About 50 Twin Cities area union members marched with picket signs outside a Verizon Wireless retail store, showing solidarity with 39,000 Verizon workers who are on strike on the nation’s East Coast.
The local solidarity action was part of a nationwide day of action Thursday to support members of the Communications Workers of America and the International Brotherhood of Electrical Workers, who went strike at Verizon April 13. Verizon cut off the workers’ health benefits May 1.
“We’re here to support our brothers and sisters at Verizon,” said Mona Meyer, president of the CWA Minnesota State Council. “They’re striking because of outsourcing of work — and outstating.”
Under “outstating,” Meyer explained, a Verizon worker on the east coast might be told by the employer, “we need you to go to Texas indefinitely and we can’t tell you when you’re coming home.” Verizon has asked workers to make these moves with almost no advance notice and with no regard to how that would impact workers with children and other family concerns, she reported.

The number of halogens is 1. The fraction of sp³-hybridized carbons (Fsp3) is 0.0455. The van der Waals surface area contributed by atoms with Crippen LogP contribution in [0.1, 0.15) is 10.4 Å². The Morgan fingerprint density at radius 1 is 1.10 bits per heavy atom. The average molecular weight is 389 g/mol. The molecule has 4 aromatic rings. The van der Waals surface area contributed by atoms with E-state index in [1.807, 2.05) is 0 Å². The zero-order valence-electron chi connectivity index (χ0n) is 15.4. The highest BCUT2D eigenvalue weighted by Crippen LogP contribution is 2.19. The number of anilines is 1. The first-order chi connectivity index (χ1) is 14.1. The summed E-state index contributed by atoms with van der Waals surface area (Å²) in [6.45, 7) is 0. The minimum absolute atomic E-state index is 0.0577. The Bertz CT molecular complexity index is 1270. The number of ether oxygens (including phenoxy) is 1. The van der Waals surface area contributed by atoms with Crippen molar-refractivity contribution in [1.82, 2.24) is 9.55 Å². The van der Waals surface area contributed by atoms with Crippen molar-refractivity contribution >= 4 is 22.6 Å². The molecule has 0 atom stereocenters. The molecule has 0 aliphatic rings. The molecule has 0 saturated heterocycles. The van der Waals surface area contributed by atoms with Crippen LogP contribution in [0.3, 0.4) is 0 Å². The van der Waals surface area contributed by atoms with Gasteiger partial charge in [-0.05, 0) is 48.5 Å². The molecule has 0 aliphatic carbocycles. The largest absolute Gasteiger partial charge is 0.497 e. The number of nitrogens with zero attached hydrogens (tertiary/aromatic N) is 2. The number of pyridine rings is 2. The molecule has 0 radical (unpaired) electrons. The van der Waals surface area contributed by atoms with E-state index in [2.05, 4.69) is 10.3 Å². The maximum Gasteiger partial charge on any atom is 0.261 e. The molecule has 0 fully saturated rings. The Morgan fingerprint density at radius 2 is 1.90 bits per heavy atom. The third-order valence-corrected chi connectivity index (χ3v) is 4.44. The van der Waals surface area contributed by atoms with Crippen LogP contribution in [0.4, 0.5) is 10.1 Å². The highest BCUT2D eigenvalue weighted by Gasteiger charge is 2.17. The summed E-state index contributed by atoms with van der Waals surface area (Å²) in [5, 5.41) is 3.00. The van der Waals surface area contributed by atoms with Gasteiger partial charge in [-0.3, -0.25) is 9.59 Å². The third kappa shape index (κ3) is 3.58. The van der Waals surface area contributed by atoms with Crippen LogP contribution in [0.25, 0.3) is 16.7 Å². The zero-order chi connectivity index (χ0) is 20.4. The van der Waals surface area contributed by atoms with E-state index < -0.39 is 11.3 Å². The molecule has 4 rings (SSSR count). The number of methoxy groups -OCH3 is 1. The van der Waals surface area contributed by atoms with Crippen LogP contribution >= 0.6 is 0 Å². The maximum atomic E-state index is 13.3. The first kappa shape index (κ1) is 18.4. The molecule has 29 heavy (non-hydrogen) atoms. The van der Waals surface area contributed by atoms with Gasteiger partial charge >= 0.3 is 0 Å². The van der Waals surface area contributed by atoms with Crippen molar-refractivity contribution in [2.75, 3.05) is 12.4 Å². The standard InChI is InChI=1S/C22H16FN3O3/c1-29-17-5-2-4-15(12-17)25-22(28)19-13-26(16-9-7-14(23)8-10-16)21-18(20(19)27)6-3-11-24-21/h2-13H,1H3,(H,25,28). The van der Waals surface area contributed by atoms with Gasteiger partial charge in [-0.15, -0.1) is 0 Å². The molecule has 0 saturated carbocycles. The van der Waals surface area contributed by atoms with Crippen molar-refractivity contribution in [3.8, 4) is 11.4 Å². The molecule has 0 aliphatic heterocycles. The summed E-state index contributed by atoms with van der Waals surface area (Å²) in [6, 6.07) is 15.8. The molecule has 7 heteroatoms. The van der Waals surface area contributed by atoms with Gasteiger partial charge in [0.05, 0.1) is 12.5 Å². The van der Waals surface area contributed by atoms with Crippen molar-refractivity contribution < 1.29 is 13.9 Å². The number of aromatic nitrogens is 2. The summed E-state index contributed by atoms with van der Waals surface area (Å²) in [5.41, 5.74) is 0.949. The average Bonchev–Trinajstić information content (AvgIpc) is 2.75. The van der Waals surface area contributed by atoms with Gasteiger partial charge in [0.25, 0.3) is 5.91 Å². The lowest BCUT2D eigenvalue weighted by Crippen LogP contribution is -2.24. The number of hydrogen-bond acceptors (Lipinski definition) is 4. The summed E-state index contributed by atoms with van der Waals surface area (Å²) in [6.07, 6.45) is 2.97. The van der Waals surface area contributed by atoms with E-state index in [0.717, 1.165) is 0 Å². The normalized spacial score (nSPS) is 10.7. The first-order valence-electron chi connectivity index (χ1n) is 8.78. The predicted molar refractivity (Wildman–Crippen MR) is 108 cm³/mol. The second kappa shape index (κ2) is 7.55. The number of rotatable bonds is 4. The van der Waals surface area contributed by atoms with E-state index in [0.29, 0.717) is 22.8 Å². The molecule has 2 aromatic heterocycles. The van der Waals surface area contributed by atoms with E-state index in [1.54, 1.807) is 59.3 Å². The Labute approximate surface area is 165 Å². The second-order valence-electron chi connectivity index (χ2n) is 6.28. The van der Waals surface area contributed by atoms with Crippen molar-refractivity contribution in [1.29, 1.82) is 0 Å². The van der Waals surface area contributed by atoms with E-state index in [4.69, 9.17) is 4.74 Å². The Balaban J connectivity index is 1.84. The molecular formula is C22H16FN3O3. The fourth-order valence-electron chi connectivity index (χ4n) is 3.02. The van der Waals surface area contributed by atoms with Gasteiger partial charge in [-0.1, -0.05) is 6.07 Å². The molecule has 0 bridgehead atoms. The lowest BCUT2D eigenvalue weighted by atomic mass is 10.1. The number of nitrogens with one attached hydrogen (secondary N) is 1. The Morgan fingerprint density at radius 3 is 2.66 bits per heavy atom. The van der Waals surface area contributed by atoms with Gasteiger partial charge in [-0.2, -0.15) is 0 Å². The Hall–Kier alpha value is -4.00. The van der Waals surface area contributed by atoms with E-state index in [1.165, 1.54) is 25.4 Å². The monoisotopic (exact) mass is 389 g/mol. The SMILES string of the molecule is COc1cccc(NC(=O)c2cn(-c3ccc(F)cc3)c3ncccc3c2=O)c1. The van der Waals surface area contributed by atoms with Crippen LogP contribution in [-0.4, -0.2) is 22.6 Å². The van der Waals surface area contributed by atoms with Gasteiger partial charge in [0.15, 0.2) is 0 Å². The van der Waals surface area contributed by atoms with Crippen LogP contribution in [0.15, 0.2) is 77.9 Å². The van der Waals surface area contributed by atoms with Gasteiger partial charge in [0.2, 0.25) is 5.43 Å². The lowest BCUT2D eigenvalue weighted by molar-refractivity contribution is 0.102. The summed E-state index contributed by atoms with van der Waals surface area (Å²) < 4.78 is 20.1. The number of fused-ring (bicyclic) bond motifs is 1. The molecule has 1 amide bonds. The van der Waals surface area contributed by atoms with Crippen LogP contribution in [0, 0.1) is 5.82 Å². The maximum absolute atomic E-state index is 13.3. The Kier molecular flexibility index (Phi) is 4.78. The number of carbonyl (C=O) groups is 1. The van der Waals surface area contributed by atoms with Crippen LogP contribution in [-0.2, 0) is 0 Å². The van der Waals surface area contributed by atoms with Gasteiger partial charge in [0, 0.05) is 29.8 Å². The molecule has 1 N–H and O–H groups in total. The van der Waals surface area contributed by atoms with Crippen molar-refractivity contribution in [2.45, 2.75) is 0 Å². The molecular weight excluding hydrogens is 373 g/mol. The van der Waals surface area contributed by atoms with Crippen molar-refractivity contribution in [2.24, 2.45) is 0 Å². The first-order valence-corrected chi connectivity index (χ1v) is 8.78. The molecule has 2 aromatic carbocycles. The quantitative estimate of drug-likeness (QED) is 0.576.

“Nobody wants to go on strike,” Meyer noted, but the workers faced unacceptable contract demands by Verizon, a company which makes more than $1.5 billion a month in profits and whose CEO earns more than $18 million per year, according to a CWA flyer.
“They’re trying to squeeze even more from the people who work every day,” said Fifth District U.S. Congressman Keith Ellison, who spoke to the crowd of picketers.
“Solidarity is the order of the day,” said Ellison, who pointed to members of different unions in the crowd: not just CWA and IBEW but also AFSCME, Machinists, Flight Attendants, and others.
“It can’t just be those workers; It’s got to be us in Minnesota standing with people struggling for decent pay and decent treatment,” Ellison said.
The United States today is seeing the greatest divide in wealth and income since the Great Depression of the 1930s, Ellison noted. “We are pressed to the wall and now is the time to fight back.”
The striking workers on the East Coast include call center workers and technicians and also workers at two unionized Verizon retail stores, which allows CWA and IBEW to mount informational pickets at other Verizon retail locations, Meyer explained.
Consumers on the East Coast, she noted, are respecting the picket lines and Verizon retail stores are becoming empty of shoppers.
With the national day of action, “it’s added pressure nationwide to put on the company so we get them back to the [bargaining] table,” Meyer said.
“The only unionized wireless carrier is AT&T,” Meyer pointed out to the crowd. “I stay at union hotels. I don’t shop at Walmart. I encourage all of you to switch to AT&T.” AT&T wireless also offers a discount to union members.
For more information on the strike, visit this website.